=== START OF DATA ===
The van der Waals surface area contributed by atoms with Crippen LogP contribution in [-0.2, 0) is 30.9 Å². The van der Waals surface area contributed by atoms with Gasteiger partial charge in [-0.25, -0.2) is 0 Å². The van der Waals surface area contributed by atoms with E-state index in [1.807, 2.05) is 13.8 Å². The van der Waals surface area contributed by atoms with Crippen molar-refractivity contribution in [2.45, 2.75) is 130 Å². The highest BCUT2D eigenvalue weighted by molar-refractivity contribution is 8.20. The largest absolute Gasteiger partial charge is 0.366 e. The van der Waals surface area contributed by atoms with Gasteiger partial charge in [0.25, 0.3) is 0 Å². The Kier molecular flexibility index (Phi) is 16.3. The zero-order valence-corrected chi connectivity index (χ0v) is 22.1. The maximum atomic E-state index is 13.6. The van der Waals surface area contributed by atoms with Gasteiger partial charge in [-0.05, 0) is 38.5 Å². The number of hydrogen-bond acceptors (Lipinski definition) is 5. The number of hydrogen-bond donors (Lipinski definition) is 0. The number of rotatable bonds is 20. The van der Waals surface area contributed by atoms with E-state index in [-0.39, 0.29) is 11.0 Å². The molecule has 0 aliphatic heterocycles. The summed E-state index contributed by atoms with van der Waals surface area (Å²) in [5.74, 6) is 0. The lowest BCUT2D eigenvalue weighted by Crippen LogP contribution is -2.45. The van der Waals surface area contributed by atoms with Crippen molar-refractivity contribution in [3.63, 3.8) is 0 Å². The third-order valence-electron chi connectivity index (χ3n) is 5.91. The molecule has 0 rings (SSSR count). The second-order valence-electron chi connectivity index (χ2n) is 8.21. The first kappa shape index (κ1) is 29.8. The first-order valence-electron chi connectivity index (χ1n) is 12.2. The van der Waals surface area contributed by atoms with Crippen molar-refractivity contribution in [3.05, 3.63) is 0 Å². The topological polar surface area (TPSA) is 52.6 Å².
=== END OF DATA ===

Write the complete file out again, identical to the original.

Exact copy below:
The van der Waals surface area contributed by atoms with Crippen LogP contribution in [-0.2, 0) is 30.9 Å². The van der Waals surface area contributed by atoms with Gasteiger partial charge in [-0.25, -0.2) is 0 Å². The van der Waals surface area contributed by atoms with E-state index in [1.807, 2.05) is 13.8 Å². The van der Waals surface area contributed by atoms with Crippen molar-refractivity contribution in [2.45, 2.75) is 130 Å². The highest BCUT2D eigenvalue weighted by molar-refractivity contribution is 8.20. The largest absolute Gasteiger partial charge is 0.366 e. The van der Waals surface area contributed by atoms with Gasteiger partial charge in [0.25, 0.3) is 0 Å². The Kier molecular flexibility index (Phi) is 16.3. The zero-order valence-corrected chi connectivity index (χ0v) is 22.1. The maximum atomic E-state index is 13.6. The van der Waals surface area contributed by atoms with Gasteiger partial charge in [-0.05, 0) is 38.5 Å². The number of hydrogen-bond acceptors (Lipinski definition) is 5. The number of hydrogen-bond donors (Lipinski definition) is 0. The number of rotatable bonds is 20. The van der Waals surface area contributed by atoms with E-state index in [-0.39, 0.29) is 11.0 Å². The molecule has 0 aliphatic heterocycles. The summed E-state index contributed by atoms with van der Waals surface area (Å²) in [5.74, 6) is 0. The lowest BCUT2D eigenvalue weighted by Crippen LogP contribution is -2.45. The van der Waals surface area contributed by atoms with Crippen molar-refractivity contribution in [3.63, 3.8) is 0 Å². The third-order valence-electron chi connectivity index (χ3n) is 5.91. The molecule has 0 rings (SSSR count). The second-order valence-electron chi connectivity index (χ2n) is 8.21. The first kappa shape index (κ1) is 29.8. The first-order valence-electron chi connectivity index (χ1n) is 12.2. The van der Waals surface area contributed by atoms with Crippen molar-refractivity contribution in [3.05, 3.63) is 0 Å². The topological polar surface area (TPSA) is 52.6 Å².